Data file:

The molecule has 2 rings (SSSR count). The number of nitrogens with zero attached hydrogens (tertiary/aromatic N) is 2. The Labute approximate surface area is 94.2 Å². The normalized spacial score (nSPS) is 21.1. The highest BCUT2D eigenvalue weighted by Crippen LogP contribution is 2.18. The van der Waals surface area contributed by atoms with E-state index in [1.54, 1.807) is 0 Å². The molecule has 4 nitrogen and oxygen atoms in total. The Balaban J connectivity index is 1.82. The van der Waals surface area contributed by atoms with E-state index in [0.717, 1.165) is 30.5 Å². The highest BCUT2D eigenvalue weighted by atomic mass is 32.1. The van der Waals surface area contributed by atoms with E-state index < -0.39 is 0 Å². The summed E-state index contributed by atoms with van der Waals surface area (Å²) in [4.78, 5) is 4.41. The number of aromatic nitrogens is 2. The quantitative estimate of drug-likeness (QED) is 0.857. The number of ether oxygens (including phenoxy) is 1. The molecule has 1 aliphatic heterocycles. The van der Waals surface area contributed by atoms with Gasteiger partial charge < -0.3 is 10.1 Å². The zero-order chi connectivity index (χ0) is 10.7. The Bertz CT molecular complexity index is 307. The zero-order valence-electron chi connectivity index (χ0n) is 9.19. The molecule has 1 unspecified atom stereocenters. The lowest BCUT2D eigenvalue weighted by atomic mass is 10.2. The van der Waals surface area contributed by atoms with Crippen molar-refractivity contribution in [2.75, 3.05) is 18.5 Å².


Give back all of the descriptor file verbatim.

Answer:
The molecule has 2 rings (SSSR count). The number of nitrogens with zero attached hydrogens (tertiary/aromatic N) is 2. The Labute approximate surface area is 94.2 Å². The normalized spacial score (nSPS) is 21.1. The highest BCUT2D eigenvalue weighted by Crippen LogP contribution is 2.18. The van der Waals surface area contributed by atoms with E-state index in [1.54, 1.807) is 0 Å². The molecule has 4 nitrogen and oxygen atoms in total. The Balaban J connectivity index is 1.82. The van der Waals surface area contributed by atoms with E-state index in [0.717, 1.165) is 30.5 Å². The highest BCUT2D eigenvalue weighted by atomic mass is 32.1. The van der Waals surface area contributed by atoms with E-state index < -0.39 is 0 Å². The summed E-state index contributed by atoms with van der Waals surface area (Å²) in [4.78, 5) is 4.41. The number of aromatic nitrogens is 2. The quantitative estimate of drug-likeness (QED) is 0.857. The number of ether oxygens (including phenoxy) is 1. The molecule has 1 aliphatic heterocycles. The van der Waals surface area contributed by atoms with Gasteiger partial charge < -0.3 is 10.1 Å². The zero-order chi connectivity index (χ0) is 10.7. The Bertz CT molecular complexity index is 307. The zero-order valence-electron chi connectivity index (χ0n) is 9.19. The molecule has 1 unspecified atom stereocenters. The lowest BCUT2D eigenvalue weighted by atomic mass is 10.2. The van der Waals surface area contributed by atoms with Crippen molar-refractivity contribution in [2.75, 3.05) is 18.5 Å².